Agricultural activities in Arizona include raising cattle and sheep as well as some dry-farming of primarily grains, pinto beans, and fruit in the central mountain valleys of the state. Irrigated crops of cotton, alfalfa, grain, citrus fruit, melons, lettuce, and many vegetables are grown throughout the year in the lower desert regions.
The Arizona climate has attracted numerous large industries, particularly in the Salt River Valley. A number of automobile and farm machinery manufacturers have established proving grounds in Arizona, in order to take advantage of the diversity of climate within relatively short distances.
Mild winter temperatures in the desert areas of southern Arizona attract many winter visitors looking to escape the snow. During the summertime, the cooler climates of the Payson, Pine, Flagstaff, Prescott and the White Mountains are very popular. Rail, air, and roads serve the Grand Canyon, so the South Rim is kept open throughout the winter months.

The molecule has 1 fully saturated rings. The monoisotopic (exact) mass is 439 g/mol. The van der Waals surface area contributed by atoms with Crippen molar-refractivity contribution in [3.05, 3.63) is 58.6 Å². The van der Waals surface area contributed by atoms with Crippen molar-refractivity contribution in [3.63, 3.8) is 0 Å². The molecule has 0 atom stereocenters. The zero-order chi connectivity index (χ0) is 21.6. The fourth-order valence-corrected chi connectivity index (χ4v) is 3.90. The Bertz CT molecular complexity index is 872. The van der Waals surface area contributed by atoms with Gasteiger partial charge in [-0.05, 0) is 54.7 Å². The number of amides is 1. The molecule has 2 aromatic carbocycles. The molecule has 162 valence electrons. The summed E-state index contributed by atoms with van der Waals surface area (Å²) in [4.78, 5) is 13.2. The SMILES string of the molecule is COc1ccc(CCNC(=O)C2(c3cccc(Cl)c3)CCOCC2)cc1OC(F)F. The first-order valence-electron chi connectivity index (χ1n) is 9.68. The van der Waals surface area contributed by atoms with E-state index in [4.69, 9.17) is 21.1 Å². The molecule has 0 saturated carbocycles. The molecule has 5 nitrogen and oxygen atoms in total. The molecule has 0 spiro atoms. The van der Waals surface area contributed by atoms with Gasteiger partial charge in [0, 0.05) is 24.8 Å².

Because of the year-round pleasant Arizona climate, Arizona is a top destination for outdoor living. There are numerous national monuments, parks, and historic points for interest throughout Arizona. Winter sports are popular at Snowbowl near Flagstaff and Sunrise in the White Mountains. The deserts and forests of Arizona provide hiking, biking, horseback riding, camping, and hunting, and a host of other activities. And boaters and fishing enthusiasts have miles of scenic lakes, rivers, and streams to enjoy.